“So You Want to Be a Fitness Model?”
My regular readers know that I prefer to focus on more objective matters, such as nutrition and exercise, rather than the more subjective ones mentioned here. I decided to shed my image as a science nerd and produce an article that will be useful to hundreds of aspiring fitness models.
Why, as a well-respected “hard core,” science-based, no-BS writer, am I penning what some may consider being a “fluff” piece? Many hundreds, if not thousands, of women have written to me, emailed me, or approached me in person over the years to ask me this same question “Will, how I can get started as a fitness model? You’ve been working there for a while, so you should know better than anyone.” This is something that both newcomers and seasoned ladies who have struggled to “break in” have told me and more information avail at greetingsus.
time, and despite my reputation as a “guru” of sorts in the realms of science and nutrition, I have trained a wide variety of fitness athletes, judged fitness and figure/bikini shows for the NPC, Fitness America, Fitness USA, and other federations, and offered marketing and business advice to athletes of all stripes, including fitness models. Therefore, it is not as far-fetched as it may appear that I will utilize this space to discuss a non-scientific topic, namely, how one goes about being a fitness model.
This piece is helpful for those at all stages of their careers, from those just starting out to those who have been in the industry for decades. I have no doubt that you will still find some helpful information in this article even if you are already a professional and successful fitness model.
The bad news first: there is no guaranteed formula for success as a fitness model. You won’t find a silver bullet or a simple solution. A person’s chances of “making it” in the fitness business as a model and possibly using that success as a launching pad to higher things, such as movies, TV, etc., can be considerably increased by following a few simple but crucial guidelines.
A number of elite fitness models have gone on to successful acting, singing, and dancing careers (Trish Stratus and Vicki Pratt are just two examples, but there are many more). Though there is no foolproof method to becoming a good fitness model, the advice in this article will get you quite close.
The question, “Do I have to compete?”
This is a common query, and one that I find particularly challenging to respond to. Yes and no (pause for dramatic effect). The answer to that question requires the individual to reflect on their motivations for competing. Is it necessary to compete if you want to make a living as a fitness model, for instance?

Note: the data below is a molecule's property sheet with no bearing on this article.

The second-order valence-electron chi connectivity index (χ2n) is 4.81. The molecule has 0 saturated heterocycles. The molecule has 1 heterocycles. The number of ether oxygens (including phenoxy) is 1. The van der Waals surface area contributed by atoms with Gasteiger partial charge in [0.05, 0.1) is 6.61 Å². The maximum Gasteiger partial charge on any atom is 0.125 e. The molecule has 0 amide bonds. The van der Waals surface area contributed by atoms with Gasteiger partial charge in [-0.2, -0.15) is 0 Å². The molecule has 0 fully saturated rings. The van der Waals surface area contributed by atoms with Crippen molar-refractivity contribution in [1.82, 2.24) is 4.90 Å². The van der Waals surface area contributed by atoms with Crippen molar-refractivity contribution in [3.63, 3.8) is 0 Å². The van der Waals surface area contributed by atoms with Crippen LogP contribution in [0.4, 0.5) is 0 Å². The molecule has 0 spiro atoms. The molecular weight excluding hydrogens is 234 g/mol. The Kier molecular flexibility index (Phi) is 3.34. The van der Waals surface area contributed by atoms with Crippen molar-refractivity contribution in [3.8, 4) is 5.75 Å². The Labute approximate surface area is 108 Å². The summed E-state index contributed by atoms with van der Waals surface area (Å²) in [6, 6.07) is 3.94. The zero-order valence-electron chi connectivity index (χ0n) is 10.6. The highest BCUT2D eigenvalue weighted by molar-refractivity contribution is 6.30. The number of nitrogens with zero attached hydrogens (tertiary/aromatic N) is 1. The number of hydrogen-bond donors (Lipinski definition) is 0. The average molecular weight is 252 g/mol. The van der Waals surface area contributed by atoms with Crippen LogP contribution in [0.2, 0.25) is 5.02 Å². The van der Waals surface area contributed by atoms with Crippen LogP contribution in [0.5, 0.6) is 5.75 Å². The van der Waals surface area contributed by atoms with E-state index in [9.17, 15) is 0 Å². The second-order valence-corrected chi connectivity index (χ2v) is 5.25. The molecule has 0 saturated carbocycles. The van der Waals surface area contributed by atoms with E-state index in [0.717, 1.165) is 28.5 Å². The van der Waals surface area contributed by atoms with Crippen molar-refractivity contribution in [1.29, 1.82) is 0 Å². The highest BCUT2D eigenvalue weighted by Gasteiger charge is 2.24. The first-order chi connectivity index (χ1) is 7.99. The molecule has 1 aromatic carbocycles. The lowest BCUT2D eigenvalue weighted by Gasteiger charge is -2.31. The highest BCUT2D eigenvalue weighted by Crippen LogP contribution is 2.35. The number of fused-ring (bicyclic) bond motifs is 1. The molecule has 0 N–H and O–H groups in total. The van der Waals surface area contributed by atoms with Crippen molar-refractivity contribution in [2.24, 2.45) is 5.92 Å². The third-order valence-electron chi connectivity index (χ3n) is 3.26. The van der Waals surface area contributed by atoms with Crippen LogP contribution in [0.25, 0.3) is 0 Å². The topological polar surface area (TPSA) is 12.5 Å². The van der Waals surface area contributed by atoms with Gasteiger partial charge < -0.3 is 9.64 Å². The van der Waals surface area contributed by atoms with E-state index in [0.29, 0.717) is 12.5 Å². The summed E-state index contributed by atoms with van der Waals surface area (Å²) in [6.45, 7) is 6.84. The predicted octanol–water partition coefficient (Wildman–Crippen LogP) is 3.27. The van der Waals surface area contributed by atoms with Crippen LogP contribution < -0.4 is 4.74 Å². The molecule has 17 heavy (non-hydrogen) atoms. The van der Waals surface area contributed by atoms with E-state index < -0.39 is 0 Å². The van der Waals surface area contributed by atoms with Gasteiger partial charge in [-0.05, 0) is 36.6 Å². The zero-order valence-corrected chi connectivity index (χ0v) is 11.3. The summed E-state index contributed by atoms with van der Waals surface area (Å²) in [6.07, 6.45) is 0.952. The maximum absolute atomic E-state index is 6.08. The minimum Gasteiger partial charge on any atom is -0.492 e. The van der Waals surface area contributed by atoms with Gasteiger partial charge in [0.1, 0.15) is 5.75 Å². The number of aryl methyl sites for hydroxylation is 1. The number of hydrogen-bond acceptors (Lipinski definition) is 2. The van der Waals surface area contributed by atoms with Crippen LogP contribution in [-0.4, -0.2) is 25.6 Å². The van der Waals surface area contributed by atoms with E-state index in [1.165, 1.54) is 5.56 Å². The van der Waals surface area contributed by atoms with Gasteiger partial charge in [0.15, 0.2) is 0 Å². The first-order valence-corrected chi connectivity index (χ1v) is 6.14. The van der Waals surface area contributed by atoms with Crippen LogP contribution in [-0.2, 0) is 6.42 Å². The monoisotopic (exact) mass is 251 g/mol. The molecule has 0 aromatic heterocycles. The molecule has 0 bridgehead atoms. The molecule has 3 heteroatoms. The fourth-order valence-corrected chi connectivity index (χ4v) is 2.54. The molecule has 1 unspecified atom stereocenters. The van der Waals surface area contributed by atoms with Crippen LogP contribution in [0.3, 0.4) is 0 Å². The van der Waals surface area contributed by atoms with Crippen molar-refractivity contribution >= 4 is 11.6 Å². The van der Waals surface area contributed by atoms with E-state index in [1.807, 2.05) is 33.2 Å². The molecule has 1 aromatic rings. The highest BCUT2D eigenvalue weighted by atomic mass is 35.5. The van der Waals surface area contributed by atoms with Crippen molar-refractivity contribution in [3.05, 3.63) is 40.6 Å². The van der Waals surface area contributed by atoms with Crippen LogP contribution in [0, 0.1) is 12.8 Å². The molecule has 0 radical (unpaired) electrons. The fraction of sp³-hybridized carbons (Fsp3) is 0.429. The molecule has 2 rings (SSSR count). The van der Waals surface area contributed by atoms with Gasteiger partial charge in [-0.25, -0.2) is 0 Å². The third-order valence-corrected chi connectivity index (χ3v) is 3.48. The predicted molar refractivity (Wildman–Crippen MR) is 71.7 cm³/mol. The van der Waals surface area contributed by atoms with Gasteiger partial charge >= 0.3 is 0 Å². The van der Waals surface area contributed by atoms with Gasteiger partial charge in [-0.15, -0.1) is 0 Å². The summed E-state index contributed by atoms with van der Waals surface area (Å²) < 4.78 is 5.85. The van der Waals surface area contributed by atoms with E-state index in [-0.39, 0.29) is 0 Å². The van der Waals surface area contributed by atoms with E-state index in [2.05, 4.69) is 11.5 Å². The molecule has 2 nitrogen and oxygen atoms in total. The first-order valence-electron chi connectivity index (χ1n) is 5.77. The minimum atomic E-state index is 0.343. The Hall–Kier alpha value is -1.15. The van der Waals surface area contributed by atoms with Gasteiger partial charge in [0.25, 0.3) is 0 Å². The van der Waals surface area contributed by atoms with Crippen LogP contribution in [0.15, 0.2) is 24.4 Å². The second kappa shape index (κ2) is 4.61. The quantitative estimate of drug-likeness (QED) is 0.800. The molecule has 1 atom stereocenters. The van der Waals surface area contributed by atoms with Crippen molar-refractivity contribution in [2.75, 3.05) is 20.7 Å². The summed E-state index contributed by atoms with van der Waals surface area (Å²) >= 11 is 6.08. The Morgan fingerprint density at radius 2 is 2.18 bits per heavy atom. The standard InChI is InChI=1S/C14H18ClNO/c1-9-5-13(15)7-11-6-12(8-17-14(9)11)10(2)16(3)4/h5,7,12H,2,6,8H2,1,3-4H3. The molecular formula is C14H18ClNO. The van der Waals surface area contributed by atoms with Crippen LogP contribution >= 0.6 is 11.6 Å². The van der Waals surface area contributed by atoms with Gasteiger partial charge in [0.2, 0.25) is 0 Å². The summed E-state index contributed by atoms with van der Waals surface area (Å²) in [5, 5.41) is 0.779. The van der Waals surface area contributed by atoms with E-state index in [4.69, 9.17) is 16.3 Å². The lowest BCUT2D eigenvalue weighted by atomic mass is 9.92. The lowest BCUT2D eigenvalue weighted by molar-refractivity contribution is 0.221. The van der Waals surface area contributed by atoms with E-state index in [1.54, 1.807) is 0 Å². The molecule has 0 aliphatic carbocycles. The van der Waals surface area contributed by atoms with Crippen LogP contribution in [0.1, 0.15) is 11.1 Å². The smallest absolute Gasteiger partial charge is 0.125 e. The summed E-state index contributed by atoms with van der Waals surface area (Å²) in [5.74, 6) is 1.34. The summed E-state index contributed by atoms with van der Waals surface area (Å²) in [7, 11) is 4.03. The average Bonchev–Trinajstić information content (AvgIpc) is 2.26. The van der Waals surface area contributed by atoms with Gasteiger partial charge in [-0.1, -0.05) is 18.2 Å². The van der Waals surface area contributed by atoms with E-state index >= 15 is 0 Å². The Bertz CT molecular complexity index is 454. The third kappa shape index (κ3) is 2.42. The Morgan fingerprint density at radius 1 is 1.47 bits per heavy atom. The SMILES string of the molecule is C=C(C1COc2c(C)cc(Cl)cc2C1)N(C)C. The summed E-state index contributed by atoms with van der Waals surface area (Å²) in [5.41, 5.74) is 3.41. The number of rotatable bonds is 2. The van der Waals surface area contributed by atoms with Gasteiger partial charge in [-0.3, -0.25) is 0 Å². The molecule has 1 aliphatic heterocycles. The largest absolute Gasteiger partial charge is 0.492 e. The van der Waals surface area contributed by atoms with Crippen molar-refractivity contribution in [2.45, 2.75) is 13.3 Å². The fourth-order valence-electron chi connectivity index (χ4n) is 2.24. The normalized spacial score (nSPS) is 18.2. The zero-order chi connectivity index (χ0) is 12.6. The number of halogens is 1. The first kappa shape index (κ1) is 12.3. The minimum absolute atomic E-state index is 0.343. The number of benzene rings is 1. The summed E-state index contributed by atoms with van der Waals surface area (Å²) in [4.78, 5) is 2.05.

To put it simply, no. Many of today’s top fitness models either have no competitive history or have only competed in a handful of low-stakes contests. Competitiveness, on the other hand, may have its benefits.
Exposure is one such factor. Editors, publishers, photographers, supplement company owners, and other professionals in the business world frequent the top-tier exhibitions. That’s why entering a competition can help you become noticed. It makes sense to compete if you’re attempting to launch a company that’s connected to competition or stands to gain from your success.
Let’s pretend, for the sake of argument, that you are constructing a personal training gym. Of course, if you win the title of Ms. Fitness America or the NPC Nationals and become an IFBB pro, people will take notice of you and your company. It might be beneficial to your business or other pursuits in many different situations if you won a show.
However, it’s important to understand that competition victories do not necessarily translate to commercial success in the fitness modeling industry. It’s unlikely that you’ll be inundated with lucrative contract proposals at your beck and call. Furthermore, keep in mind that it is not uncommon for the fourth, sixth, or eighth place finisher in a fitness or figure event to receive more coverage than the winner. Why? However, while the winner may have all it takes to win the show, the editor, publisher, supplement companies, etc. may believe that another girl is more marketable.
Many times I have witnessed the winner be surprised to see that she did not receive nearly the attention she expected, while other females who placed lower received attention (photo shoots, magazine articles, etc.). Think about this when you ask yourself, “Do I really need to compete, and if so, why am I competing?” Depending on your answer, you may or may not understand the significance of this section’s heading. Although a title win can open doors, there is no guarantee of long-term success in the fitness sector. Comparable to a university diploma, its value lies on the individual’s application.
Now. By all means, enter competitions just for the joy of it, but keep in mind that the advice given above is more applicable to the professional side of fitness modeling than the recreational.
Wrong federation, right body?
Now let’s assume you’ve read what was above and have made the decision to compete, or to compete again. This area is optional if you don’t intend to compete. The most common error I observe is that many of these women are physically suitable for the wrong federation. A contestant who doesn’t take the time to learn the judging standards of each federation’s shows will perform poorly.